Upcoming Webinar: November 18, 2021 @ 12:30 P.M. (ET)  |  Building Internal Independent Investigation Systems  |  Register Today!

Serious insight for serious situations.

Serious insight for serious situations.

I’ve lost my report writing mojo! Now what?

How many of you can relate to that feeling of relief and maybe even joy when you are “oh so close” to completing a task. As a workplace investigator, I can definitely relate. In my experience, it is a great feeling knowing that I am close to placing a checkmark beside an investigation and moving that investigation file to the “closed” section of my files.

Read More

Whistleblower series: What do workplace whistleblowers report?

In the last blog in this series, I wrote about the reporting channels that organizations may use to allow whistleblowers to report wrongdoing. In this blog, I’ve provided an overview of the types of wrongdoing that whistleblowers report. I’ve chosen this topic because many may be unfamiliar with what workplace whistleblowing actually “looks” like. While it is true that we at times hear about whistleblowing in the media, the cases we hear about may not be a good representation of the types of wrongdoing that workplace whistleblowers typically report.

Read More

How an interview with an NBA great can help you write better workplace investigation reports

In my last blog, I wrote about the importance of plain language. I wanted to do one more blog on this because I came across a “real life” example that illustrates the point nicely. I’m definitely not one for sports analogies and stories. First, not everyone can understand or relate to them. Second, they bore me a little (especially any story that involves a detailed play-by-play). But for this blog, I had to make an exception…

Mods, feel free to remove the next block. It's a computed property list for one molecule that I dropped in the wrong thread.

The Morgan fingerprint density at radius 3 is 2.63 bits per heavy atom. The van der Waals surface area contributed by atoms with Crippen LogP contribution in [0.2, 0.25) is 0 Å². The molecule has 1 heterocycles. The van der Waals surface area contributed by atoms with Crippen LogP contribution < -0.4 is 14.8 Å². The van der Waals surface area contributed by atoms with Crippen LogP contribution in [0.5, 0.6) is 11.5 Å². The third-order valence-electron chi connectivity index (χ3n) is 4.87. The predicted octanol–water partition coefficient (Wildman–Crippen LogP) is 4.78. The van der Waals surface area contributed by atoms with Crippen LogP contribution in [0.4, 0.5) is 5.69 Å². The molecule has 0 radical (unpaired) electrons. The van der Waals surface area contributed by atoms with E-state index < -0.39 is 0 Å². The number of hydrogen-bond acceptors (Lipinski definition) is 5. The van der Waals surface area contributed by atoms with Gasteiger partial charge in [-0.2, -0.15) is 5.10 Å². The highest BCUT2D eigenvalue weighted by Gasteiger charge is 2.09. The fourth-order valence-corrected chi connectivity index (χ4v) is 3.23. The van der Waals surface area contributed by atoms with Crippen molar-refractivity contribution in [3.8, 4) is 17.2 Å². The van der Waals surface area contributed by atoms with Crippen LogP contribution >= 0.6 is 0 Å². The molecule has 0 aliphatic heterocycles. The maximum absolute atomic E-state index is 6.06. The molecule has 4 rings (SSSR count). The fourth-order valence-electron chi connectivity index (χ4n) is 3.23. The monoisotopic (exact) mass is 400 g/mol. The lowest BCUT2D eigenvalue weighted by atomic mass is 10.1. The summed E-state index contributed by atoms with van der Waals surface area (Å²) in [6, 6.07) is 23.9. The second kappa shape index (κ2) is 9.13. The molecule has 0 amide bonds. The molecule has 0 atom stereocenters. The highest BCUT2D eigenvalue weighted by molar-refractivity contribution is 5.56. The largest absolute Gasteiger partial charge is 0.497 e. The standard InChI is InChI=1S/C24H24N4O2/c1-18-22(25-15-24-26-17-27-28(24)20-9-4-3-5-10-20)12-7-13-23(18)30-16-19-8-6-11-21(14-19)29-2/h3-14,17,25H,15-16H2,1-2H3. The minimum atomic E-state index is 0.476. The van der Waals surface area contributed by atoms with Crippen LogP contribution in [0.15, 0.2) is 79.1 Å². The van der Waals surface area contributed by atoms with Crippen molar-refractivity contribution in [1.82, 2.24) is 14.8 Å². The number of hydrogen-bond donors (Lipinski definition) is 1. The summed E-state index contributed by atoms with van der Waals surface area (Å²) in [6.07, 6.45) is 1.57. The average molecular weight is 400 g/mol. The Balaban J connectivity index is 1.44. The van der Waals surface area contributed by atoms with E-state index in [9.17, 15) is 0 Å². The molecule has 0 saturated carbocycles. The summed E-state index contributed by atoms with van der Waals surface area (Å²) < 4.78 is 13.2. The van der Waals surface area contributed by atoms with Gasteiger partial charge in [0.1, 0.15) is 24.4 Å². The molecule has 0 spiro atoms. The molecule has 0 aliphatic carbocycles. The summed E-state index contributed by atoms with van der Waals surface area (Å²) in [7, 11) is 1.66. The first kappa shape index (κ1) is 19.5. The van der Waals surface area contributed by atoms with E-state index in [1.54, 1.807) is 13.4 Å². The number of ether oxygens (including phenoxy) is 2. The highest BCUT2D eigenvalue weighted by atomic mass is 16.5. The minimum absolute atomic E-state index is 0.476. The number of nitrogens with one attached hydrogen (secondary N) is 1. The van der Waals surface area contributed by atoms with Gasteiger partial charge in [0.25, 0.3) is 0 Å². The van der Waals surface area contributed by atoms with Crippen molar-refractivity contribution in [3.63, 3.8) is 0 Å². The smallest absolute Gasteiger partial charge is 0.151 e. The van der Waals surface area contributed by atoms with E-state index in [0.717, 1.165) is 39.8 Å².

Read More

Workplace investigation reports: Why plain language is best

As a reviewer of workplace investigation reports, I try to encourage the use of plain language. By this, I mean that I try to make sure that a report can be easily understood by the people who read it. I admit that this is not always easy. I am a lawyer, after all, which means that I was trained to make everything sound more complicated than it really is.

Read More

Fatal flaws: 10 mistakes that can sink your workplace investigation report

In my role as review counsel, I train others on how to write effective workplace investigation reports.  When I review reports, much of what I focus on is readability: how is the report going to sound to the reader? Is it easy to read? Is the reader going to get confused by the report’s organization? I think about this mythical reader a lot; probably too much in fact, and I bet my colleagues are tired of hearing me go on about it.

Read More

A Q&A on writing workplace investigation reports

I recently did a three-part webinar series on writing workplace investigation reports with my colleague, Janice Rubin. These were short half-hour sessions during which participants could submit questions to us in writing. We had clearly underestimated how much we had to say about writing investigation reports and didn’t have time to get to the questions. In this blog, I answer some of the really good questions that we received.

Read More